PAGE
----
JUCE's FFT wrappers are slow and bug-prone


It’s great to have nice wrappers for Intel’s/Apple’s/FFTW’s FFTs.
But sadly they are all slower by non-negligible factors than the original providers :frowning:
This is due to all of the wrappers doing the following in their performRealOnlyForwardTransform methods:

    for (; i < size; ++i)
        out[i] = std::conj (out[size - i]);
    for (auto i = size >> 1; i < size; ++i)
        out[i] = std::conj (out[size - i]);
    for (auto i = size >> 1; i < size; ++i)
        out[i] = std::conj (out[size - i]);

This is to provide the odd interface that juce chose to have for the real-transform - provide the negative frequencies which are redundant and should be ignored.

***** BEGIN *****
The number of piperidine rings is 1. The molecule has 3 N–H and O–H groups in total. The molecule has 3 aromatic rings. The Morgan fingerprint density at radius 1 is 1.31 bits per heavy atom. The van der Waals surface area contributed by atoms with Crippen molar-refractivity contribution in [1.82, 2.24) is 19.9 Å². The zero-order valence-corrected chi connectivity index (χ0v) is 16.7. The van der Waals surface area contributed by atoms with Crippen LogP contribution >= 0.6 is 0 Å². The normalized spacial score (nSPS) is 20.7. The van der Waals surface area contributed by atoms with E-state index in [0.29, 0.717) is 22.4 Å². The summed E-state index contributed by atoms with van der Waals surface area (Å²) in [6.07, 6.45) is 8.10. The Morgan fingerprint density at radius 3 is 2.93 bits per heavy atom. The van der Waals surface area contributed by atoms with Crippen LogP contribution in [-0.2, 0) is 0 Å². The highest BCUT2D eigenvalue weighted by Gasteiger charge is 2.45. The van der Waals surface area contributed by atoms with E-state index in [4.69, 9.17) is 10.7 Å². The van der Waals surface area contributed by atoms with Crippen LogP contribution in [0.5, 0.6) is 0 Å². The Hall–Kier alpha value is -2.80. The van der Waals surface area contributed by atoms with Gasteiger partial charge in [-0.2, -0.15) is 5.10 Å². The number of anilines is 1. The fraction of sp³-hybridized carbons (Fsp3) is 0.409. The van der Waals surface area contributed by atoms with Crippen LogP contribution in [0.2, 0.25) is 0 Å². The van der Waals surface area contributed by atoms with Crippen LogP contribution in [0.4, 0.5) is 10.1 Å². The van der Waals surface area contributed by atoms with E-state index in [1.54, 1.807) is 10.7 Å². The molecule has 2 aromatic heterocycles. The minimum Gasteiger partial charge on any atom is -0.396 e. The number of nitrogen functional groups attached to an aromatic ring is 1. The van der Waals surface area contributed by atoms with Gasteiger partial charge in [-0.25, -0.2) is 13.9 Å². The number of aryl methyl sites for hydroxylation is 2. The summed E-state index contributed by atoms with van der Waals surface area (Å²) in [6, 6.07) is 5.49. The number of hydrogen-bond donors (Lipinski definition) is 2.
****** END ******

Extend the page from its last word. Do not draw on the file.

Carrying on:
It’s no coincidence that all other FFT libraries chose to have a different API which doesn’t provide redundant results, as it has better performance as well as being less bug-prone for users. Currently users using performRealOnlyInverseTransform could get confused becuase either using the wrappers the second half of the input array is ignored or using juce’s fallback FFT they could get weird results which are not the inverse fft of the data provided.

(note that the real-ffts are the most frequently used transforms, for example used for implementing convolutions)


OK there is fix for this on develop with commit e61292f.

If anybody can submit a patch on how to modify the fallback engine to only write (real -> complex) or read (complex -> read) half of the coefficients that would be superb. Then I could also drop the double size memory requirement.